For-profit colleges are some of the biggest critics of the federal graduation rate, arguing that it gives an inaccurate image of their institutions. They point out that the official calculation doesn't take into account the vast majority of the students who attend their institutions, most of whom are neither "first-time" nor "full-time."
So major for-profit institutions, including the University of Phoenix and American Public, DeVry, and Kaplan Universities, now compute and publicize their own alternative graduation or "completion rates," saying that these better reflect the nature of their student bodies and their institutional missions.
Making Sense of Graduation Rates
How important are completion rates? The Chronicle's new site presents the numbers, puts them in context, and allows you to compare rates across the nation.
Completion in Context
The way students go to college now makes the government's measure less useful than ever.
Seven experts assess the meaning behind the measurements.
Kaplan, for example, highlights its "risk-adjusted graduation rate," designed to show how it does in graduating students who come from poor families, work, have children, or are affected by other factors that make it tougher to complete college. American Public publishes a "completion rate" that counts students only after they've taken a few courses and allows up to 10 years to finish a degree—a better way, officials say, to adjust for its many military students, who often attend part time.
But with each college company using different criteria, their efforts end up clouding the picture further, rather than clarifying anything.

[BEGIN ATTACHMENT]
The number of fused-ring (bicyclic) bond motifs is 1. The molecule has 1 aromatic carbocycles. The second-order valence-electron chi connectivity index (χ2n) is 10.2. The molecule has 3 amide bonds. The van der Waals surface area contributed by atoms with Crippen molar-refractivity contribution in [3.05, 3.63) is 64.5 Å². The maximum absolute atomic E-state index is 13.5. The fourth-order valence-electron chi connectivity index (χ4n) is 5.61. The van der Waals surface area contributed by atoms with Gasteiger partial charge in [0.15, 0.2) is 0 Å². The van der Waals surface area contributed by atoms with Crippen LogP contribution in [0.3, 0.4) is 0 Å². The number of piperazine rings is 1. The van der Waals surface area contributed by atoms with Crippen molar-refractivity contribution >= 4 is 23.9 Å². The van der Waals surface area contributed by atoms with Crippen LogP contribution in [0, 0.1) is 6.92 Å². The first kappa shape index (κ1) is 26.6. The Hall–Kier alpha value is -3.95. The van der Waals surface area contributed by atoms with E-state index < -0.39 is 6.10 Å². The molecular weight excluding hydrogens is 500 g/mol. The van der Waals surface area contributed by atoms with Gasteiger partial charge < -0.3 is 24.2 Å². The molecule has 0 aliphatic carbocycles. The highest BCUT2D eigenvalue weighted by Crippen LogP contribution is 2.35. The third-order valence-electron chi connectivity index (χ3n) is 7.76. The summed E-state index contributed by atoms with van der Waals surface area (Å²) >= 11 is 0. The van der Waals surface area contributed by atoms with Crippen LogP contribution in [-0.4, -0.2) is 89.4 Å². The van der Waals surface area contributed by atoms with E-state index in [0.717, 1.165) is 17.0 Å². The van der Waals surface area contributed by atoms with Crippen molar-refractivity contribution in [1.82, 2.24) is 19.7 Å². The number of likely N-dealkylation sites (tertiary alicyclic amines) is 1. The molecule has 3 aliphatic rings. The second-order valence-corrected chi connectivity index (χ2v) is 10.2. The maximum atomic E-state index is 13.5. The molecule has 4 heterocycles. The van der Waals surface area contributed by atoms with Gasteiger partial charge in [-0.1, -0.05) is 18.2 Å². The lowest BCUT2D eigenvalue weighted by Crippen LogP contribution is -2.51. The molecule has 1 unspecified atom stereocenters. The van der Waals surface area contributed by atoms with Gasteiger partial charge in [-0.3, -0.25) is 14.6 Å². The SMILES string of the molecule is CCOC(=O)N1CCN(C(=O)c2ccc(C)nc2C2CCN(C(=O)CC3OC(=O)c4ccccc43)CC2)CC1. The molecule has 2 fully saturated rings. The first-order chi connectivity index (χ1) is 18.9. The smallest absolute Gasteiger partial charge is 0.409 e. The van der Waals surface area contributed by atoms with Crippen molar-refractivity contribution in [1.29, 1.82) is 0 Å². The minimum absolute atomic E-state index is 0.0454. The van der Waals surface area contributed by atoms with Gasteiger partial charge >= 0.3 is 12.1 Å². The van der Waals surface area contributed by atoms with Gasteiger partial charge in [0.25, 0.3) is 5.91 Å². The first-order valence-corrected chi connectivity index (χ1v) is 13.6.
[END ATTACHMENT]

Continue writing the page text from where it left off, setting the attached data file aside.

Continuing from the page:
"If everybody has the right to start the clock whenever they want and count the students they want, this doesn't work," says Mark Schneider, vice president at the American Institutes for Research and a former U.S. commissioner for education statistics, who studies graduation rates. "Each one going off on their own clearly is not going to be helpful."
The use of these self-developed rates can also be deceptive, say some critics, especially when colleges publish them alongside other graduation statistics that are not comparable.
"It's selective transparency," says David Waddington, an assistant professor of education at Concordia University, in Canada, who has taken the University of Phoenix to task for the self-developed "completion rate" featured in the 2010 edition of its Annual Academic Report, which it voluntarily began to publish four years ago. In that report and a subsequent one, Phoenix published its rate, which includes students who came to the university having already earned credits toward their degree, alongside national averages, which count only students starting out with no credits at all.
Putting that completion rate next to the national figures "is not really a fair comparison," says Mr. Waddington. The completion rate (which Phoenix now calls a "modified graduation rate") reflects better on Phoenix because it is more representative of its student body, university leaders say. Mr. Waddington says it's "not fully honest" to run that alongside figures that are not comparable.
"They publicize the numbers that are more favorable to them, not the numbers that are getting everybody up in arms," says Mr. Waddington. The University of Phoenix Online, the company's biggest "campus," has an official six-year bachelor's graduation rate of 5.1 percent, but that measures fewer than 1 percent of its more than 253,000 students.
The architect of the academic report, E. Adam Honea, the university's former provost and now senior vice president for academic research, says there was no intent to deceive in juxtaposing the two rates. "I'm always clear that they're different," said Mr. Honea.
Mr. Honea says the academic report doesn't include the official graduation rate because the university doesn't have a single consolidated official rate; under the federal rules, each of the dozens of its campuses has its own. He also said the academic reports highlight the good and the bad, noting that the publications show that the university's own six-year "modified graduation rate" has declined from the 38 percent reported in 2008 to 31 percent in 2011. The decline, he said, coincides with the period when the university was more aggressively recruiting students.